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Well, the onset on COVID-19 has certainly impacted this blue marble we live on so we need to do what we can in order to get through this.

On other words, we don’t go down our own path, contrary to what health officials are recommending.

That was my soap box speech.

I am in self-isolation and with no current sports to watch I was hoping our two national sports networks would dig into the archives and give us some classics. I see plenty of Maple Leaf hockey games and last years Raptors history making run but not much else. So, I have turned to YouTube to quench my thirst. Major League Baseball is on my list of searches and I have come up with some dandy choices for codgers my age who can recall some of these games.

I started with Game Seven of the 1971 World Series between the Pirates and Orioles as it was one of those matchups which featured a bit of everything. Plus, I was a huge Roberto Clemente fan growing up.

Baltimore had three 20-game winners in Mike Cuellar, Pat Dobson and Jim Palmer but also had 21 game winner Dave McNally to throw at batters which made for a powerful foursome to face.

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The Pirates countered with offence in the form of Willie Stargell who slammed 48 home runs and added 125 rbi’s. Bob Robertson hit 26 dingers with 72 rbi’s and the great Roberto Clemente hit .341 at the age of 37. It was to be his last World Series and final curtain on the big stage as he died in a plane crash, December 1972.

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The Pirates pitching staff was to be their weak link according to the pundits with Doc Ellis (19 wins) and Steve Blass (15 Wins) as their aces. Solid but didn’t really instill fear in other teams.

Blass came out and won two games, including the game seven complete game clincher. Clemente hit safely in all seven games and was the MVP, the first time a Spanish-speaking player earned that honour.

The Orioles hung tough due to their pitching and the outstanding play of third baseman Brooks Robinson, the Human Vacuum Cleaner.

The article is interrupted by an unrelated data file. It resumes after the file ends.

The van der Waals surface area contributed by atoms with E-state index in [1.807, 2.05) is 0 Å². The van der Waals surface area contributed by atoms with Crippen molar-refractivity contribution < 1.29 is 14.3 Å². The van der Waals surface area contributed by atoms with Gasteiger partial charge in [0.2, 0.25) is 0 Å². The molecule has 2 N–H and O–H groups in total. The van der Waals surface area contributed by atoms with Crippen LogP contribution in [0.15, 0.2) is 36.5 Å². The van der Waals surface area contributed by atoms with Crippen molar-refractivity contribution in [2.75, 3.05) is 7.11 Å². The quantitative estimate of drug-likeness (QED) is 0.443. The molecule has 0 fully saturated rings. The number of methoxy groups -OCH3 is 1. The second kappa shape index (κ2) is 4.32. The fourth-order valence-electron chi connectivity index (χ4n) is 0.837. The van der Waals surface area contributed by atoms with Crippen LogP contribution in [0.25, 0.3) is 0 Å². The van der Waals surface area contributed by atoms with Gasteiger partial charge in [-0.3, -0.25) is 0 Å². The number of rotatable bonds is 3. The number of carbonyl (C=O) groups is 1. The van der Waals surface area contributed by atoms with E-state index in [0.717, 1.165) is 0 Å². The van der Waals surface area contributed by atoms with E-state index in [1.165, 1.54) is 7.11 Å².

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But it was the Pirates year, winning World series number two in their history. Some things stood out for me in this series as it relates to the way the game is played now.

We have seen teams use the shift to defend against certain players and the Pirates used it during this series so this is nothing new as some might have you believe. We also saw games where the bullpen was essentially a cheering squad. Starters did manage to go the distance many times. The Orioles had one game where they used all three of their 20 game winners to preserve a win.

It was also very interesting to see a pitched ball hit the ground and kept in play. These days a new ball is brought in each time there is a smudge on the ball. A ball’s lifespan can be one pitch if it heads into the stands as a souvenir. Many are taken out of play after hitting the dirt or even after a base hit. Most wind up as batting practice balls or shipped to minor league teams.

The games moved along at a very good pace back then and there could be several reasons for that, including replay challenges not being in existence or the habit of changing pitchers to face one batter. Game one was played in 2:06 and the longest game was the ten inning Baltimore win which clocked in at 2:59.

Another stark difference between then and now was how much the players got for their effort. The winners share was $18,165 and the losers took home $13,906. In 2019, Washington National players banked $382,358 and Houston players tucked away $256,030.

My how times have changed.

 

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